Wednesday, October 28th 2020, 6:00 pm - Zeta strengthened to Category 2 strength prior to making landfall in Louisiana early Wednesday evening.
While Zeta lost some strength after making landfall in the Yucatan Peninsula Monday night, it slowly regained it after exiting back over the warm waters of the Gulf of Mexico, inching up past the Category 2 threshold early Wednesday afternoon.
By 5 p.m. EDT Wednesday, the storm had strengthened to around 175 km/h, a high-end Category 2, just as it began making landfall near Cocodrie, Louisiana, around 5:30 p.m. EDT.
"On the forecast track, the center of Zeta will make a second landfall along the Mississippi coast this evening, and then move across the southeastern and eastern United States on Thursday," the U.S. National Hurricane Center says.
Hurricane warnings extended Wednesday night from Morgan City, Louisiana, to the Mississippi-Alabama border, including Lake Pontchartrain, Lake Maurepas, and metropolitan New Orleans in advance of Zeta's expected landfall. A tropical storm warning also extended from the Mississippi-Alabama border to Okaloosa and Walton County Line, Florida.
The storm is expected to lose strength as it moves further inland Thursday.
Damaging winds will spread well inland across portions of southeast Mississippi and southern Alabama Wednesday night.
Dangerous storm surges from 1.52 metres to 2.43 metres are expected from the mouth of the Pearl River to Dauphin Island, Alabama.
Voluntary evacuations were issued for areas that fall outside the levee system in New Orleans. Louisiana Gov. John Bel Edwards issued an emergency declaration ahead of Zeta's arrival.
Residents in the warning areas have been urged to gather emergency supplies that include food, water and medications that could last for at least three days, and prepare for prolonged outages.
As #Zeta continues to impact Louisiana and gets closer to making landfall, prepare for strong winds, possible tornadoes and power outages. Please heed the warnings of your local officials, stay informed and stay safe. #lagov #lawx— John Bel Edwards (@LouisianaGov) October 28, 2020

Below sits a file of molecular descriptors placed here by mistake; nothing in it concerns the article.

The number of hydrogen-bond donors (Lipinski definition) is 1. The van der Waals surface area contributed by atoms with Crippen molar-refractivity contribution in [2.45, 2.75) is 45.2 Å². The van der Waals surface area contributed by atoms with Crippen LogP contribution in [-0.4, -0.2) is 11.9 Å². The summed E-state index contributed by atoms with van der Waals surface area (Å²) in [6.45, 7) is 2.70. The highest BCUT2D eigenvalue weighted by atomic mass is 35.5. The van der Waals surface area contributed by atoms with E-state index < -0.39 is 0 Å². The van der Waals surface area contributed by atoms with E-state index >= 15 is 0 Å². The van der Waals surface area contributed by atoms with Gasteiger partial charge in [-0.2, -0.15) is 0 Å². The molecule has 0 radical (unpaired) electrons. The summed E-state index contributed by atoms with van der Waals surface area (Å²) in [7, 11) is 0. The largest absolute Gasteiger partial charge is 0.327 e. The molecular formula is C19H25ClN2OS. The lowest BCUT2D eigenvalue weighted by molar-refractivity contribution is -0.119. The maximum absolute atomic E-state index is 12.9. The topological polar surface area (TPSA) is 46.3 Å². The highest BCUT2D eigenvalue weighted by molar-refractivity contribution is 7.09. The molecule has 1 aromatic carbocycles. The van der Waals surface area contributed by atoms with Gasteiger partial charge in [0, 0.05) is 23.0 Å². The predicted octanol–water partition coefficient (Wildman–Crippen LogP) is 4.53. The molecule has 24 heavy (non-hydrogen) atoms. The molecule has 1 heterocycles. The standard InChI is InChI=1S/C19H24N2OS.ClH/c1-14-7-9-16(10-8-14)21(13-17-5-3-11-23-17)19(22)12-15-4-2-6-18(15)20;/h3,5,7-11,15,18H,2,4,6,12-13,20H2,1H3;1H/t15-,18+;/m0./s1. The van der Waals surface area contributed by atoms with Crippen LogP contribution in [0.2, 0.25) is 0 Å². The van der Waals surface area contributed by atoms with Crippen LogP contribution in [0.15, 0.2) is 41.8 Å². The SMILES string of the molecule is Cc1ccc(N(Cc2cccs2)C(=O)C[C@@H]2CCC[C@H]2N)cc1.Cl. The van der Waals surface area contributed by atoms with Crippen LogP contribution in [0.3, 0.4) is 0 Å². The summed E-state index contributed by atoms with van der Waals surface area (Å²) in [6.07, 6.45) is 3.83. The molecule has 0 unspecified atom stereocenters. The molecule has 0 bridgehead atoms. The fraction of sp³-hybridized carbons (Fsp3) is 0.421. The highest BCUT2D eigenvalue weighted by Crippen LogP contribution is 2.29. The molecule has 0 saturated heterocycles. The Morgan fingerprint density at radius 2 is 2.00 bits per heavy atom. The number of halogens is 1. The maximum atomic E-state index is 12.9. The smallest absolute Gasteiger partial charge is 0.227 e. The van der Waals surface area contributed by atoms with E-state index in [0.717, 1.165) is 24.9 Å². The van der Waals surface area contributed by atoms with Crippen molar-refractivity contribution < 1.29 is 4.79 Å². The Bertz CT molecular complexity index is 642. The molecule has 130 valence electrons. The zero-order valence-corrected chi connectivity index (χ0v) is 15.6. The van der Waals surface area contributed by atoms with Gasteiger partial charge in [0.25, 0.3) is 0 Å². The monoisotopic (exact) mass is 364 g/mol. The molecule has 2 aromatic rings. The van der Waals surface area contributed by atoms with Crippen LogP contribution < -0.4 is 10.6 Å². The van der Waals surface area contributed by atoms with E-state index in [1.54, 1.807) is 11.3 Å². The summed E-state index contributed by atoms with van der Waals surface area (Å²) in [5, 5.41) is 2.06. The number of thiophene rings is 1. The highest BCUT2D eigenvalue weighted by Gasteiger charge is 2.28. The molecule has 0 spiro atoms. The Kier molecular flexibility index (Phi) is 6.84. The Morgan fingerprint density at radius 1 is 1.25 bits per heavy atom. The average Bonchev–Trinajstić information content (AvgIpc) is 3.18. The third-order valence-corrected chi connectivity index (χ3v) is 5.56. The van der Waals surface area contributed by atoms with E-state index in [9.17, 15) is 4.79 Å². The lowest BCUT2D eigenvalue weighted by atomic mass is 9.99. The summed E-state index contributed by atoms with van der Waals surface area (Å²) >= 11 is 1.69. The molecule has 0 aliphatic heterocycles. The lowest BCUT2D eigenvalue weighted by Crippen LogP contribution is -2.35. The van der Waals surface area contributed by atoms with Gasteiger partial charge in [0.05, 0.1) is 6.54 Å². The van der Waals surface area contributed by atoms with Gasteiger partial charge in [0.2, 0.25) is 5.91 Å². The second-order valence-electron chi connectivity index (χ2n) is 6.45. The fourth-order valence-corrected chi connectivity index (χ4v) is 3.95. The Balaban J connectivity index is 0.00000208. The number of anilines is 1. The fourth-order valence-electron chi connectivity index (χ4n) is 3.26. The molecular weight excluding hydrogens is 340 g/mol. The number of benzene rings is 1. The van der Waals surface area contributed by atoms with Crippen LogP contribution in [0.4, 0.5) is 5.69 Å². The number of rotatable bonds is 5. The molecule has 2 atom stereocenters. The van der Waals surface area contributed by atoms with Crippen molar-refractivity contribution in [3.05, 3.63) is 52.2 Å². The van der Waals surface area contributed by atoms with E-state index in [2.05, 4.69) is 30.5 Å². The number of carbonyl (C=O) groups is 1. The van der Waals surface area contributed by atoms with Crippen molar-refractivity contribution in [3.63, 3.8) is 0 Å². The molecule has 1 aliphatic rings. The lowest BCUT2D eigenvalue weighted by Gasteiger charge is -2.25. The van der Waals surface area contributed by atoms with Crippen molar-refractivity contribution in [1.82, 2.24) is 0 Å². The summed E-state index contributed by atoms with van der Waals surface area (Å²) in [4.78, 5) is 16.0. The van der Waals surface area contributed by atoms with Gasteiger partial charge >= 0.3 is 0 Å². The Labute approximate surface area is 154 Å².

While an initial area of heavy rain began to impact the central Gulf Coast Tuesday night, the core of the downpours will spread north into the Ohio Valley and mid-Atlantic through Thursday, near and ahead of Zeta. Rainfall totals of 50-100 mm, with isolated amounts of 150 mm, are expected across these areas, resulting in flash, urban, small stream, and minor river flooding.
As well, a few tornadoes are expected Wednesday and Wednesday night over southeastern Mississippi, southern Alabama, and the western Panhandle of Florida.
All this while Winter Storm Billy has been affecting the southern Rockies and Southern Plains, bringing down trees and powerlines amid a significant and destructive ice storm in Texas and Oklahoma.
Zeta is only the second named storm in history to take on that moniker. As well, if it does make landfall onto the U.S. Gulf Coast as predicted, it will be the 11th named storm in 2020 to do so, tying a record. If it does come onshore in Louisiana, it will be the state's fifth landfalling storm this year.
In 2005, Tropical Storm Zeta was the capstone of that year's remarkable hurricane season, which remains the record for most named storms. That season was the first to exhaust the traditional hurricane name list, with subsequent storms being designated with letters from the Greek alphabet.
2020's Zeta not only ties the current season with 2005 for the most number of named storms, it may also be a stepping stone into uncharted territory.
2005's Zeta formed much later, in December, long after the "official" end of the Atlantic hurricane season at the end of November. It also lasted into 2006, only dissipating on January 6th. So there's a non-zero chance further named storms may beckon after this year's Zeta has died down.
Check back as we continue to monitor the track and status of Zeta.
With files from Reuters, CNN.